Thursday, took early train to Naples, then another to Pompeii. Well preserved and restored ruins, roads and bollards. Definitely a society of engineers. It was quite hot, and I’m getting sick, but it’s got to be good training for later. Then took the train back to Naples. Walked to the archaeological museum through the most stereotypically Italian neighborhood I’ve seen yet. Old women cussing out impudent young men on Vespa’s, gritty streets still recovering from the trash crisis, and simple but incredibly tasty pizza. The museum is poorly signed, but has an amazing collection of giant statues (the Farnese collection), and the mosaics and jewlery boxes from Pompeii. Also, a ‘secret room’ of erotic depictions, from the Lupanare (brothel). Train back to Rome, and another day successfully completed.
After another curvy bus ride, we arrived in Florence ready to see it in the daytime. We rocketed through the Duomo, including the archaeological excavation in the basement, saw the statues in the Loggia, and got shat upon by pigeons. I cursed them out in their native tounge, and they flew off in shame. I bought an excellent leather satchel at the market; the Indiana Jones theme song came on a nearby radio as I was picking it up, so I know it was meant to be. Now I can graverob in style.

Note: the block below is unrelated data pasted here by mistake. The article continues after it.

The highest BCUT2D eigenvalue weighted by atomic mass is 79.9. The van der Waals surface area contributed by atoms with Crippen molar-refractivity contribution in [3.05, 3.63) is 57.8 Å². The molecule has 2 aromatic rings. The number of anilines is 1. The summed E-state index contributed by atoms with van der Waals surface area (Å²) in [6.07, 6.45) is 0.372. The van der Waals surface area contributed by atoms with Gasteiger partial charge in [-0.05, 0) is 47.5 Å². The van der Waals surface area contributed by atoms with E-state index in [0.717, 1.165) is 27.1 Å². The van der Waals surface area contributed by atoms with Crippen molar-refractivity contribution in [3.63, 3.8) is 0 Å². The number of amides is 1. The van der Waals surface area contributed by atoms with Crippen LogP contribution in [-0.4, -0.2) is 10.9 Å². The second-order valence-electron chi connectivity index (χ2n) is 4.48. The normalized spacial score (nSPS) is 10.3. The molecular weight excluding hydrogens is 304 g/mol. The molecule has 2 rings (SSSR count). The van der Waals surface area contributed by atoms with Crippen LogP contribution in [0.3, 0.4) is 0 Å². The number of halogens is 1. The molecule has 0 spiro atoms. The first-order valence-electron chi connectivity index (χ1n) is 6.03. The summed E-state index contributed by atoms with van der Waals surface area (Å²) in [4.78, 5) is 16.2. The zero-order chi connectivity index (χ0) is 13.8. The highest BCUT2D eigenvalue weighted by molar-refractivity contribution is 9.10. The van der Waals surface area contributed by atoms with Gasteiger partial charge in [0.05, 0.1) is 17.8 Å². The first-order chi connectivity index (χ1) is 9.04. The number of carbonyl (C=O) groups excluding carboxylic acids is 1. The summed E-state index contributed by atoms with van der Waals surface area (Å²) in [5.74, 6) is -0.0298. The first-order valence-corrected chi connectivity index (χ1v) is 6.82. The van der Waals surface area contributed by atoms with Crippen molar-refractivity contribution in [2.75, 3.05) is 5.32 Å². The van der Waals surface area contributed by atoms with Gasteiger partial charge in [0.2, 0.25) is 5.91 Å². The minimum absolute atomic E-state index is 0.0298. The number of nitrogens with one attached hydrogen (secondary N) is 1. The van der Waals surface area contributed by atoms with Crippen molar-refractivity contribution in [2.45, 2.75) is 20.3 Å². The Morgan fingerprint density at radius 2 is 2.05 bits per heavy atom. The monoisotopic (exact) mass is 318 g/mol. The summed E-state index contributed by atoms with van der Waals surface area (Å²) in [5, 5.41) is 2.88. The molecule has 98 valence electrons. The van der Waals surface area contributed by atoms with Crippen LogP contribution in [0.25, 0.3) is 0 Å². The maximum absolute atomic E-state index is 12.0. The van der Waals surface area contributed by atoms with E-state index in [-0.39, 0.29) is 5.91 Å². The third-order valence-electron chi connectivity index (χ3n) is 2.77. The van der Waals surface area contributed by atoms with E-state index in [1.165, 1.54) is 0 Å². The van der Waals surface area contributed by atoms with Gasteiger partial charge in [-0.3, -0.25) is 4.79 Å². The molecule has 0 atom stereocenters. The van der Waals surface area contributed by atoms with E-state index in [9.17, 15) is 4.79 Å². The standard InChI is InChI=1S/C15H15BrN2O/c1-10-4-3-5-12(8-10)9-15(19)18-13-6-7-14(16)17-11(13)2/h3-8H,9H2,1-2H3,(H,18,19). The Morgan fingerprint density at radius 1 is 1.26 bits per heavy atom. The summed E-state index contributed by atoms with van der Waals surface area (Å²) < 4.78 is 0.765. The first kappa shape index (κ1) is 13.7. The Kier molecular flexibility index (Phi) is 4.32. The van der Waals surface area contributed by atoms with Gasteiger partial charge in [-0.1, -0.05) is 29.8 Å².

Took a train to Lucca, a walled city recommended by Kali’s roommate Miranda. I concur. It’s significantly less touristed than other major sights, but just as charming. We biked around the walls, bike jousted in a former Roman amphitheater, climbed a clock tower and watched the gears as it rang, and almost rode a sweet carousel. I say almost, because although the tickets we bought directly stated no-reimboursable, they kicked us out when it became clear that we actually wanted to ride, not just take silly pictures. Apparently the ostrich was too delicate for my american ass.
We did a blitz trip of Pisa, stopping just long enough to take staged pictures, and then off to Rome. On the train we sat next to some american students, who managed to tell ‘I was so drunk and’ stories for two solid hours. You’d think that after getting one’s third DUI, one would learn to temper one’s behavior. But not Matt from Michigan State; cheers buddy, you make the rest of us look bad.